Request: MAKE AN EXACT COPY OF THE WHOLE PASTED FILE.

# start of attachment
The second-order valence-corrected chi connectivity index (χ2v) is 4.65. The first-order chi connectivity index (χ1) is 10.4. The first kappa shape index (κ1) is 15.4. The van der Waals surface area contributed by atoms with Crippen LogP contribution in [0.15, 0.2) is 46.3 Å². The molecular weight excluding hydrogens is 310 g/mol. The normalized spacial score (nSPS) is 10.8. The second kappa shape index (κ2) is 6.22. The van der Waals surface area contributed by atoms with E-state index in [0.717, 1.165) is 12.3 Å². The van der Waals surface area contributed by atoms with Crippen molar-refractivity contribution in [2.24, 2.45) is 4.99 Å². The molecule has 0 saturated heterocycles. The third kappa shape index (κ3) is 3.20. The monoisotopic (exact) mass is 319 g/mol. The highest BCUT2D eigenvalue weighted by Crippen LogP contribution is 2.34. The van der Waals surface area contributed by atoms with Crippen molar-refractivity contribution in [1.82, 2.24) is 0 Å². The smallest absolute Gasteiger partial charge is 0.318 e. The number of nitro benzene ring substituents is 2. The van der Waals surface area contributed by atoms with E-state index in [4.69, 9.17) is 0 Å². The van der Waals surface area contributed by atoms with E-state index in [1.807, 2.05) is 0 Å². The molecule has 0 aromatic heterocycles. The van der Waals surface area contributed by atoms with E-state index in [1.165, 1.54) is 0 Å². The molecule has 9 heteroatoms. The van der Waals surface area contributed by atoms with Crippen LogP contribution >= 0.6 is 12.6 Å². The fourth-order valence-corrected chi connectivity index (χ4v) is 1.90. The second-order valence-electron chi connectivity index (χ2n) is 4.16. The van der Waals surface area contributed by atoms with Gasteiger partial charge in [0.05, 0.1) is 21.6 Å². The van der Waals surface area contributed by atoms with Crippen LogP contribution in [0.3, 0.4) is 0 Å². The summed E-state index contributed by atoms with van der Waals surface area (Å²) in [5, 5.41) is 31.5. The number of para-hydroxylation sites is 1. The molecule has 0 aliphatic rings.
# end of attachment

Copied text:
The second-order valence-corrected chi connectivity index (χ2v) is 4.65. The first-order chi connectivity index (χ1) is 10.4. The first kappa shape index (κ1) is 15.4. The van der Waals surface area contributed by atoms with Crippen LogP contribution in [0.15, 0.2) is 46.3 Å². The molecular weight excluding hydrogens is 310 g/mol. The normalized spacial score (nSPS) is 10.8. The second kappa shape index (κ2) is 6.22. The van der Waals surface area contributed by atoms with E-state index in [0.717, 1.165) is 12.3 Å². The van der Waals surface area contributed by atoms with Crippen molar-refractivity contribution in [2.24, 2.45) is 4.99 Å². The molecule has 0 saturated heterocycles. The third kappa shape index (κ3) is 3.20. The monoisotopic (exact) mass is 319 g/mol. The highest BCUT2D eigenvalue weighted by Crippen LogP contribution is 2.34. The van der Waals surface area contributed by atoms with Crippen molar-refractivity contribution in [1.82, 2.24) is 0 Å². The smallest absolute Gasteiger partial charge is 0.318 e. The number of nitro benzene ring substituents is 2. The van der Waals surface area contributed by atoms with E-state index in [4.69, 9.17) is 0 Å². The van der Waals surface area contributed by atoms with E-state index in [1.807, 2.05) is 0 Å². The molecule has 0 aromatic heterocycles. The van der Waals surface area contributed by atoms with E-state index in [1.165, 1.54) is 0 Å². The molecule has 9 heteroatoms. The van der Waals surface area contributed by atoms with Crippen LogP contribution >= 0.6 is 12.6 Å². The fourth-order valence-corrected chi connectivity index (χ4v) is 1.90. The second-order valence-electron chi connectivity index (χ2n) is 4.16. The van der Waals surface area contributed by atoms with Gasteiger partial charge in [0.05, 0.1) is 21.6 Å². The van der Waals surface area contributed by atoms with Crippen LogP contribution in [0.3, 0.4) is 0 Å². The summed E-state index contributed by atoms with van der Waals surface area (Å²) in [5, 5.41) is 31.5. The number of para-hydroxylation sites is 1. The molecule has 0 aliphatic rings.